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Theses Doctoral

Characterization and Modeling of Ferromagnetic Particulate Nanocomposites for Strain and Fracture Sensing

Jang, Sung-Hwan

This dissertation investigates the multiphysical behavior of multi-walled carbon nanotubes (MWCNTs)/polydimenthylsiloxane (PDMS) composites containing chain-structured nickel particles for strain sensing. Compared with traditional strain gauges, this novel strain sensor exhibits high flexibility, large elongation, and high strain sensitivity and therefore has a wide application in structural health monitoring and fracture detection with minimal surface preparation. The scope of this study covers the material fabrication, numerical simulation of microstructure evolution, micromechanics-based characterization and modeling for the multi-physical properties, and experimental investigation of the strain sensitivity in sensing applications. MWCNT/PDMS composites with chain-structured ferromagnetic particles were fabricated using a solution casting method under an external magnetic field. Different concentrations of MWCNTs, as well as ferromagnetic particles, were well mixed in the pre-polymer matrix. An external magnetic field was applied during the curing process to align the particles into a chain structure. The morphology of MWCNTs and chain-structured nickel particles in the PDMS were investigated using an optical microscope and a scanning electron microscope. The electrical properties such as a percolation threshold and electrical conductivity of MWCNT/PDMS composites with different concentrations of chain-structured ferromagnetic particles were investigated for strain sensing application. For MWCNT/PDMS composites, a simplified model has been developed to predict their effective electrical conductivity. MWCNTs are well dispersed in a PDMS matrix, and the mixture is then cured and cast into thin films for electrical characterization. The MWCNTs are assumed to be statistically uniformly distributed in the PDMS matrix with the three-dimensional (3D) waviness. As the proportion of MWCNTs increases to a certain level, namely the percolation threshold, the discrete MWCNTs start to connect with each other, forming a 3D network which exhibits a significant increase in the effective electrical conductivity. The eight-chain model has been used to predict the effective electrical conductivity of the composite, in which the contact resistance between MWCNTs has been considered through the Simmons' equation. The eight-chain network features can be significantly changed to adjust to modifications to the mixing process, MWCNT length and diameter, and clustering and curling of MWCNTs. A Gaussian statistics-based formulation is used to calculated the effective length of a single MWCNT which is well dispersed in the matrix. The modeling results for the effective electrical conductivity agree with the experiments very well, they are highly dependent on the contact resistance between MWCNTs and the waviness of the MWCNTs. The effect of inter-nanotube distance and diameter of MWCNTs on the effective electrical conductivity of the MWCNT/PDMS composite is also discussed.Micromechanics-based modeling method of the microstructure evolution of ferromagnetic particles moving in the PDMS pre-polymer has been developed to understand the alignment mechanism and to optimize the fabrication procedure. Under a uniformly applied magnetic field, in the neighborhood of ferromagnetic particles, the magnetic field will be significantly distorted and the magnetic force induced will align particles into short chains, which will further merge into long chains. The experiments have been simulated with the equivalent inclusion method. This study has led to the development of a novel strain sensor. Both MWCNTs and ferromagnetic particles enhanced the electrical conductivity of the nanocomposites, but they exhibited different effects on the strain sensitivity of the sensor. When the proportion of MWCNTs that are well dispersed in PDMS is higher than the percolation threshold, the strain sensitivity reduces with the increase of MWCNTs in general; whereas a higher volume fraction of FPs produces a higher strain sensitivity when the chain-structure of FPs is sustained. The mechanisms causing this interesting phenomenon have been demonstrated through the microstructural evolution and micromechanics-based modeling method. These findings indicate that an optimal design of the volume fraction of FPs and MWCNTs exists to achieve the best strain sensitivity of this type of sensors. It is demonstrated that the nanocomposites containing 20 vol.% of nickel particles and 0.35 wt.% MWCNTs exhibits a high strain sensitivity of ~80.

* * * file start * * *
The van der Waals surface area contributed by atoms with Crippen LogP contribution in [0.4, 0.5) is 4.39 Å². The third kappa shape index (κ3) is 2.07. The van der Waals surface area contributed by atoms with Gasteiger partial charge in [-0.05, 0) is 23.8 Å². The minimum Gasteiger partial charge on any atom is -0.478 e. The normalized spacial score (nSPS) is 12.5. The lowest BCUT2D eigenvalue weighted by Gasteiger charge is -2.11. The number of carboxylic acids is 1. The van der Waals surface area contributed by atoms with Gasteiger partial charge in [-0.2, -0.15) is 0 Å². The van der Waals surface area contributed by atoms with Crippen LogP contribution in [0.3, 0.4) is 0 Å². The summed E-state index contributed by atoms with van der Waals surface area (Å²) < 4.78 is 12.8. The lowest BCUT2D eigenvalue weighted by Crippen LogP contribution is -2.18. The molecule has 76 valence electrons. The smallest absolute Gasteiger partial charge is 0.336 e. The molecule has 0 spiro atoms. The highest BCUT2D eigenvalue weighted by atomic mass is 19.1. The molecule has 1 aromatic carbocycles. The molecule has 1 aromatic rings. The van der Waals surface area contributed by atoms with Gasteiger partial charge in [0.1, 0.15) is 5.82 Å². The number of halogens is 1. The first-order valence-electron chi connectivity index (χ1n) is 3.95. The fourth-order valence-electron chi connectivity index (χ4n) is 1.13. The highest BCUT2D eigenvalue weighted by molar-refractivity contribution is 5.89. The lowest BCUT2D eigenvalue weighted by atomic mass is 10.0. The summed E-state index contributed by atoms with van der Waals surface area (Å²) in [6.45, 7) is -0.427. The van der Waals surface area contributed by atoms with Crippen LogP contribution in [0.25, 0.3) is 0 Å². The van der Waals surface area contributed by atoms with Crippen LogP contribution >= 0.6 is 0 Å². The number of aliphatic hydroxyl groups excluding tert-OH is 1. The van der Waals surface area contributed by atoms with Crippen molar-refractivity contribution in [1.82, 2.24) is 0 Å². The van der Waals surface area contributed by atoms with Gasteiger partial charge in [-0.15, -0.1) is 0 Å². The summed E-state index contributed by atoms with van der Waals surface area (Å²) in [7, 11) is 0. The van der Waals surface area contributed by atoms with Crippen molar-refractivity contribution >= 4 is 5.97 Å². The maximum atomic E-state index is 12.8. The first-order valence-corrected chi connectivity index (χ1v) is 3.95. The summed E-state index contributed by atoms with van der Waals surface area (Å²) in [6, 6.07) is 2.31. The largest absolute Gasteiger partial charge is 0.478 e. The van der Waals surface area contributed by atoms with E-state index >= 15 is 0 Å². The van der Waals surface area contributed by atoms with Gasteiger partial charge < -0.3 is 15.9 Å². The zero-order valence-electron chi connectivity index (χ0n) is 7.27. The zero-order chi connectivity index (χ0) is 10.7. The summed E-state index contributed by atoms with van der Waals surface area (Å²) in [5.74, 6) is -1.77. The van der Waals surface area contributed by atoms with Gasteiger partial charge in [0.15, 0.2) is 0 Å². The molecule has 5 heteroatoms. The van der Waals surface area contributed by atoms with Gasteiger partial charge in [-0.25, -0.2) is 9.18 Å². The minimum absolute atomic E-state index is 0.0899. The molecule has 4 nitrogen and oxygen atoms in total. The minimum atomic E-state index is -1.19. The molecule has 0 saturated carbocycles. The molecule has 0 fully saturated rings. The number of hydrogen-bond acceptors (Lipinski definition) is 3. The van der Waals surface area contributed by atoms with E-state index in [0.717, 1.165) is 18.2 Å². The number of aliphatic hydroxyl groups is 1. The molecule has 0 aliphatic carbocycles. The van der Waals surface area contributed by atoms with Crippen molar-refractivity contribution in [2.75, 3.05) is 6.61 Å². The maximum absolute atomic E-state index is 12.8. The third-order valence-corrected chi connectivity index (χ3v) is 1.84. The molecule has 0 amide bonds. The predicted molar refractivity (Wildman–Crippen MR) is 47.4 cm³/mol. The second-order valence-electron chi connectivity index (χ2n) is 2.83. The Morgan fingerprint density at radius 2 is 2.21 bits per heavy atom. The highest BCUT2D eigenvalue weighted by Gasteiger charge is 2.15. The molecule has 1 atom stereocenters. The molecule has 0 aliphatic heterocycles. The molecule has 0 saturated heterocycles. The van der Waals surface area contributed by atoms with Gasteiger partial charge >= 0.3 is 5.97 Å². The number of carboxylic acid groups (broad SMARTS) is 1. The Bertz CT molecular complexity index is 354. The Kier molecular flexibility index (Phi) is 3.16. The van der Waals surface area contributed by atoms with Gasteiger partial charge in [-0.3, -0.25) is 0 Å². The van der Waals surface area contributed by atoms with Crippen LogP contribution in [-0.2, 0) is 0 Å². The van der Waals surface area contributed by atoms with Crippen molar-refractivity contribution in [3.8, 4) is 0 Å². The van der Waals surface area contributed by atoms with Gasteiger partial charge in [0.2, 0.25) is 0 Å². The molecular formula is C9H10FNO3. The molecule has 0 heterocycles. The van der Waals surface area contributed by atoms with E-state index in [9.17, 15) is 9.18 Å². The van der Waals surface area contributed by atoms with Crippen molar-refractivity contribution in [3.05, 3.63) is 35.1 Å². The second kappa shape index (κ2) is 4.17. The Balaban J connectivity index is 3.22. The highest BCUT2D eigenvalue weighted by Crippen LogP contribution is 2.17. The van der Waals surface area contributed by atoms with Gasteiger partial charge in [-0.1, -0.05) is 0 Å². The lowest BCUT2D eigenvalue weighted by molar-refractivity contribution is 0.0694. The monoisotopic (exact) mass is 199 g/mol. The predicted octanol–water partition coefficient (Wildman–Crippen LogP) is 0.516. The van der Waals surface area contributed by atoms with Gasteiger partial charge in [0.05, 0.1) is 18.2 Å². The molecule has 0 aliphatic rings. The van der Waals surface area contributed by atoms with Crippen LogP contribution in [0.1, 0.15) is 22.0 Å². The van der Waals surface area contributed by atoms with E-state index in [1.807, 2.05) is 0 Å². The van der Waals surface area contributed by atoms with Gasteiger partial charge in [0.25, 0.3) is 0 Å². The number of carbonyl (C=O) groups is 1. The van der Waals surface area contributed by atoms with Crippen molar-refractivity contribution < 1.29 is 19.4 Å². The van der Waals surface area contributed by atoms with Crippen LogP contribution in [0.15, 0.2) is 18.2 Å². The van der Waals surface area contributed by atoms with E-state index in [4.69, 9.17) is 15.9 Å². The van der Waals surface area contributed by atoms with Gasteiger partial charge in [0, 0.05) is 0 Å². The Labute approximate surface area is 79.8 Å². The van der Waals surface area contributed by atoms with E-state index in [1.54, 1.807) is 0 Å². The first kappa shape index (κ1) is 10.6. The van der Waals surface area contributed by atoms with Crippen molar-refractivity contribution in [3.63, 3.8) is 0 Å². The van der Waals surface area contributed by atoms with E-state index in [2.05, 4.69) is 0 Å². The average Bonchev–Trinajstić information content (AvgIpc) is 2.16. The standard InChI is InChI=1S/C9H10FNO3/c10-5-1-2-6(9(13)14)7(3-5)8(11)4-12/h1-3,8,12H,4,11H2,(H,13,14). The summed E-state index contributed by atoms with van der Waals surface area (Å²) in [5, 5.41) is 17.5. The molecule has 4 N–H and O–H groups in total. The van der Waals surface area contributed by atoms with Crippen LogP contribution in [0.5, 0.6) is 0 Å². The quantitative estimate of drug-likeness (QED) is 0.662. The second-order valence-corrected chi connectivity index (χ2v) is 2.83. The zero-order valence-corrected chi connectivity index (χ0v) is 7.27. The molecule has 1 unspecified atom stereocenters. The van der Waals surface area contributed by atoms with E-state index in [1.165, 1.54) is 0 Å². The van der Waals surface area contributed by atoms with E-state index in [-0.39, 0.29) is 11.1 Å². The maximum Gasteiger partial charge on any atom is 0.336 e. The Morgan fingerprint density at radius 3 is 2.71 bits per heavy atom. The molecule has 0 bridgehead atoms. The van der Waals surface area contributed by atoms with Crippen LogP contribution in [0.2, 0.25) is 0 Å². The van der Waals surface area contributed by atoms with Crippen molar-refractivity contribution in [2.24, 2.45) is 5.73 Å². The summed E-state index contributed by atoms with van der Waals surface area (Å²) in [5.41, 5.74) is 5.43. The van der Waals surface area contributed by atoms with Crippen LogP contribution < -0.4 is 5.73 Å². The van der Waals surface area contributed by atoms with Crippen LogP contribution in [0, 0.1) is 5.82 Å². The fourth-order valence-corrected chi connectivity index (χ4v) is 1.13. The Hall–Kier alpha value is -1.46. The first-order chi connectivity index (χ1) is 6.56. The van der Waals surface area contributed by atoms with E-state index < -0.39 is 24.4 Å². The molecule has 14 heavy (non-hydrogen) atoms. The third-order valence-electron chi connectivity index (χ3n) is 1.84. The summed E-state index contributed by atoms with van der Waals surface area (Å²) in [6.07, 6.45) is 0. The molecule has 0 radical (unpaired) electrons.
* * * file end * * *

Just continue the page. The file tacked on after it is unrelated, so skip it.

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More About This Work

Academic Units
Civil Engineering and Engineering Mechanics
Thesis Advisors
Yin, Huiming
Ph.D., Columbia University
Published Here
March 27, 2015